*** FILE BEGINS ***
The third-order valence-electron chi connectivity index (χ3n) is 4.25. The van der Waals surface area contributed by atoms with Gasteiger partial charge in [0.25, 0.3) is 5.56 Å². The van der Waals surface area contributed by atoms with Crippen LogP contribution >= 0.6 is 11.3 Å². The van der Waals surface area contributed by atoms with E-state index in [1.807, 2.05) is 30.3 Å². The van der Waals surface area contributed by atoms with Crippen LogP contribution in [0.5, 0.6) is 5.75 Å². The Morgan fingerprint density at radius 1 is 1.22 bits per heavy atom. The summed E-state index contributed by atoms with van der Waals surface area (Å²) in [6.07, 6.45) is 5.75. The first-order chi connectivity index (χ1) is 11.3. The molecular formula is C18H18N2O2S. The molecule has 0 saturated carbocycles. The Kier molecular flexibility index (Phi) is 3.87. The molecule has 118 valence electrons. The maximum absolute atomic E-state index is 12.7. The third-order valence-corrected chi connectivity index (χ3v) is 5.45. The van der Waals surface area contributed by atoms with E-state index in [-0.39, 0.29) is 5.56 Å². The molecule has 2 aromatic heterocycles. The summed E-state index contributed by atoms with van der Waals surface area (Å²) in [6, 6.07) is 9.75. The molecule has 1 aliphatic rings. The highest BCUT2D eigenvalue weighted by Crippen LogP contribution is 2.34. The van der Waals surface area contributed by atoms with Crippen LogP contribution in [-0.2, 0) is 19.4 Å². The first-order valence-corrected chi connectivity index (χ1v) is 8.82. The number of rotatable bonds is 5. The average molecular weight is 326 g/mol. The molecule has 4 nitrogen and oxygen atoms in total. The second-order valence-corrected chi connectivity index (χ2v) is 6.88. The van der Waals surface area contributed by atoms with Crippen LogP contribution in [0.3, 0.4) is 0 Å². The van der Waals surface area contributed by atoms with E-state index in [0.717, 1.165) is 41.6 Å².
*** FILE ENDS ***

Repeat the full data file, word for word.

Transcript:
The third-order valence-electron chi connectivity index (χ3n) is 4.25. The van der Waals surface area contributed by atoms with Gasteiger partial charge in [0.25, 0.3) is 5.56 Å². The van der Waals surface area contributed by atoms with Crippen LogP contribution >= 0.6 is 11.3 Å². The van der Waals surface area contributed by atoms with E-state index in [1.807, 2.05) is 30.3 Å². The van der Waals surface area contributed by atoms with Crippen LogP contribution in [0.5, 0.6) is 5.75 Å². The Morgan fingerprint density at radius 1 is 1.22 bits per heavy atom. The summed E-state index contributed by atoms with van der Waals surface area (Å²) in [6.07, 6.45) is 5.75. The first-order chi connectivity index (χ1) is 11.3. The molecular formula is C18H18N2O2S. The molecule has 0 saturated carbocycles. The Kier molecular flexibility index (Phi) is 3.87. The molecule has 118 valence electrons. The maximum absolute atomic E-state index is 12.7. The third-order valence-corrected chi connectivity index (χ3v) is 5.45. The van der Waals surface area contributed by atoms with E-state index in [-0.39, 0.29) is 5.56 Å². The molecule has 2 aromatic heterocycles. The summed E-state index contributed by atoms with van der Waals surface area (Å²) in [6, 6.07) is 9.75. The molecule has 1 aliphatic rings. The highest BCUT2D eigenvalue weighted by Crippen LogP contribution is 2.34. The van der Waals surface area contributed by atoms with Crippen LogP contribution in [-0.2, 0) is 19.4 Å². The first-order valence-corrected chi connectivity index (χ1v) is 8.82. The number of rotatable bonds is 5. The average molecular weight is 326 g/mol. The molecule has 4 nitrogen and oxygen atoms in total. The second-order valence-corrected chi connectivity index (χ2v) is 6.88. The van der Waals surface area contributed by atoms with Crippen LogP contribution in [0.3, 0.4) is 0 Å². The van der Waals surface area contributed by atoms with E-state index in [0.717, 1.165) is 41.6 Å².